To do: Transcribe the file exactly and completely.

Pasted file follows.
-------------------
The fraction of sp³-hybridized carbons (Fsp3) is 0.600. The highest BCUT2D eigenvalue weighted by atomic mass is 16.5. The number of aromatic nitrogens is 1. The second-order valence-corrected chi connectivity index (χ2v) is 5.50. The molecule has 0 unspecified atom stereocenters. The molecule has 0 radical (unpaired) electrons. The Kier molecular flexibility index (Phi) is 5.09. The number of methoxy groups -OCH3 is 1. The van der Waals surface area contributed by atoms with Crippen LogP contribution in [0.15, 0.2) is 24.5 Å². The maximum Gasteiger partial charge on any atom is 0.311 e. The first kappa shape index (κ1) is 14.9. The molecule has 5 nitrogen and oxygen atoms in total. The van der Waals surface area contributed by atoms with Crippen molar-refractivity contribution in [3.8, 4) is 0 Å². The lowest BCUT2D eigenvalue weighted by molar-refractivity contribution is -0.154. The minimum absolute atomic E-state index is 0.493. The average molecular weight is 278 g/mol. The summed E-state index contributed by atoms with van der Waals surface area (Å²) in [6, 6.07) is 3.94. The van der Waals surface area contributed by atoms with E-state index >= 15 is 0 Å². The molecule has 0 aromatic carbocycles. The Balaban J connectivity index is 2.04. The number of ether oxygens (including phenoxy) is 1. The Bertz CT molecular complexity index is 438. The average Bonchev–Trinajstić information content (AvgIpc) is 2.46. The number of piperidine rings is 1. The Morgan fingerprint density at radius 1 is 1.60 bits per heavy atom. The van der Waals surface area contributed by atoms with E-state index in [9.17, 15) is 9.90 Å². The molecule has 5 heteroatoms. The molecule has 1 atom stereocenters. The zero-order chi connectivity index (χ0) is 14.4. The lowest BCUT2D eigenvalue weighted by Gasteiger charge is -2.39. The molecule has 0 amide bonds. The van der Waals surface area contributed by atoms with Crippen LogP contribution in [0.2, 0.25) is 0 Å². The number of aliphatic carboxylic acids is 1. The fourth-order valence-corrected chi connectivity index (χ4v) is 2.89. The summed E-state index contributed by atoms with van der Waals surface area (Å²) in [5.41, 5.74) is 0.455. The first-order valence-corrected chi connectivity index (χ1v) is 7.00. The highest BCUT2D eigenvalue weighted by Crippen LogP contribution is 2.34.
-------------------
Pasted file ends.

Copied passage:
The fraction of sp³-hybridized carbons (Fsp3) is 0.600. The highest BCUT2D eigenvalue weighted by atomic mass is 16.5. The number of aromatic nitrogens is 1. The second-order valence-corrected chi connectivity index (χ2v) is 5.50. The molecule has 0 unspecified atom stereocenters. The molecule has 0 radical (unpaired) electrons. The Kier molecular flexibility index (Phi) is 5.09. The number of methoxy groups -OCH3 is 1. The van der Waals surface area contributed by atoms with Crippen LogP contribution in [0.15, 0.2) is 24.5 Å². The maximum Gasteiger partial charge on any atom is 0.311 e. The first kappa shape index (κ1) is 14.9. The molecule has 5 nitrogen and oxygen atoms in total. The van der Waals surface area contributed by atoms with Crippen molar-refractivity contribution in [3.8, 4) is 0 Å². The lowest BCUT2D eigenvalue weighted by molar-refractivity contribution is -0.154. The minimum absolute atomic E-state index is 0.493. The average molecular weight is 278 g/mol. The summed E-state index contributed by atoms with van der Waals surface area (Å²) in [6, 6.07) is 3.94. The van der Waals surface area contributed by atoms with E-state index >= 15 is 0 Å². The molecule has 0 aromatic carbocycles. The Balaban J connectivity index is 2.04. The number of ether oxygens (including phenoxy) is 1. The Bertz CT molecular complexity index is 438. The average Bonchev–Trinajstić information content (AvgIpc) is 2.46. The number of piperidine rings is 1. The Morgan fingerprint density at radius 1 is 1.60 bits per heavy atom. The van der Waals surface area contributed by atoms with E-state index in [9.17, 15) is 9.90 Å². The molecule has 5 heteroatoms. The molecule has 1 atom stereocenters. The zero-order chi connectivity index (χ0) is 14.4. The lowest BCUT2D eigenvalue weighted by Gasteiger charge is -2.39. The molecule has 0 amide bonds. The van der Waals surface area contributed by atoms with Crippen LogP contribution in [0.2, 0.25) is 0 Å². The number of aliphatic carboxylic acids is 1. The fourth-order valence-corrected chi connectivity index (χ4v) is 2.89. The summed E-state index contributed by atoms with van der Waals surface area (Å²) in [5.41, 5.74) is 0.455. The first-order valence-corrected chi connectivity index (χ1v) is 7.00. The highest BCUT2D eigenvalue weighted by Crippen LogP contribution is 2.34.